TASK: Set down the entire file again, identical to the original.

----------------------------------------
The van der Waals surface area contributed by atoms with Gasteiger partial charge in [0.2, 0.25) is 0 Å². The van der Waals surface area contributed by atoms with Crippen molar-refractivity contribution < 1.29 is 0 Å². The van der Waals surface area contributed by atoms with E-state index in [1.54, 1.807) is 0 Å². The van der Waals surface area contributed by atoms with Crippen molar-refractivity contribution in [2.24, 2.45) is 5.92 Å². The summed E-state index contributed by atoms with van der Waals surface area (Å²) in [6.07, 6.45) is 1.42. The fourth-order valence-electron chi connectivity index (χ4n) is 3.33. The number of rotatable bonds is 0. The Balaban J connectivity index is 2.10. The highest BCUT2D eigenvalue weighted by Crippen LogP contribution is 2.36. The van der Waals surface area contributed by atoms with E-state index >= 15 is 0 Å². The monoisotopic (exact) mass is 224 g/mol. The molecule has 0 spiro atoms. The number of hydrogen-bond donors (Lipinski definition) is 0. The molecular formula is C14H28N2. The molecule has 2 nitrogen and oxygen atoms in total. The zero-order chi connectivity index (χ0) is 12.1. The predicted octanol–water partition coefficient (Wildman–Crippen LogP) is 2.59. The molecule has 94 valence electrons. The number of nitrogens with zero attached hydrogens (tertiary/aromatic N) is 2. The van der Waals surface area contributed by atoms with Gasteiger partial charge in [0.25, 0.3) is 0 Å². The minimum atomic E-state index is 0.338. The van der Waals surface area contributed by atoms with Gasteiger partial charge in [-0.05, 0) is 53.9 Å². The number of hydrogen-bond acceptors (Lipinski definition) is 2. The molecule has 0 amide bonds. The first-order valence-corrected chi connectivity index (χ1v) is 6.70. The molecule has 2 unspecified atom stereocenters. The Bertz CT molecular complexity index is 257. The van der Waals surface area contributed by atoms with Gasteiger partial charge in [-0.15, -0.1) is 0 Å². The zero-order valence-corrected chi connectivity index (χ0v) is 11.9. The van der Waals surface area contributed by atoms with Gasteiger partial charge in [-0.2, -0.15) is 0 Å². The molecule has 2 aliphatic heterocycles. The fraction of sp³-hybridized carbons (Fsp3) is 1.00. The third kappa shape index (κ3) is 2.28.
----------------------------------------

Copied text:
The van der Waals surface area contributed by atoms with Gasteiger partial charge in [0.2, 0.25) is 0 Å². The van der Waals surface area contributed by atoms with Crippen molar-refractivity contribution < 1.29 is 0 Å². The van der Waals surface area contributed by atoms with E-state index in [1.54, 1.807) is 0 Å². The van der Waals surface area contributed by atoms with Crippen molar-refractivity contribution in [2.24, 2.45) is 5.92 Å². The summed E-state index contributed by atoms with van der Waals surface area (Å²) in [6.07, 6.45) is 1.42. The fourth-order valence-electron chi connectivity index (χ4n) is 3.33. The number of rotatable bonds is 0. The Balaban J connectivity index is 2.10. The highest BCUT2D eigenvalue weighted by Crippen LogP contribution is 2.36. The van der Waals surface area contributed by atoms with E-state index >= 15 is 0 Å². The monoisotopic (exact) mass is 224 g/mol. The molecule has 0 spiro atoms. The number of hydrogen-bond donors (Lipinski definition) is 0. The molecular formula is C14H28N2. The molecule has 2 nitrogen and oxygen atoms in total. The zero-order chi connectivity index (χ0) is 12.1. The predicted octanol–water partition coefficient (Wildman–Crippen LogP) is 2.59. The molecule has 94 valence electrons. The number of nitrogens with zero attached hydrogens (tertiary/aromatic N) is 2. The van der Waals surface area contributed by atoms with Gasteiger partial charge in [0.25, 0.3) is 0 Å². The minimum atomic E-state index is 0.338. The van der Waals surface area contributed by atoms with Gasteiger partial charge in [-0.05, 0) is 53.9 Å². The number of hydrogen-bond acceptors (Lipinski definition) is 2. The molecule has 0 amide bonds. The first-order valence-corrected chi connectivity index (χ1v) is 6.70. The molecule has 2 unspecified atom stereocenters. The Bertz CT molecular complexity index is 257. The van der Waals surface area contributed by atoms with Gasteiger partial charge in [-0.15, -0.1) is 0 Å². The zero-order valence-corrected chi connectivity index (χ0v) is 11.9. The van der Waals surface area contributed by atoms with Gasteiger partial charge in [-0.2, -0.15) is 0 Å². The molecule has 2 aliphatic heterocycles. The fraction of sp³-hybridized carbons (Fsp3) is 1.00. The third kappa shape index (κ3) is 2.28.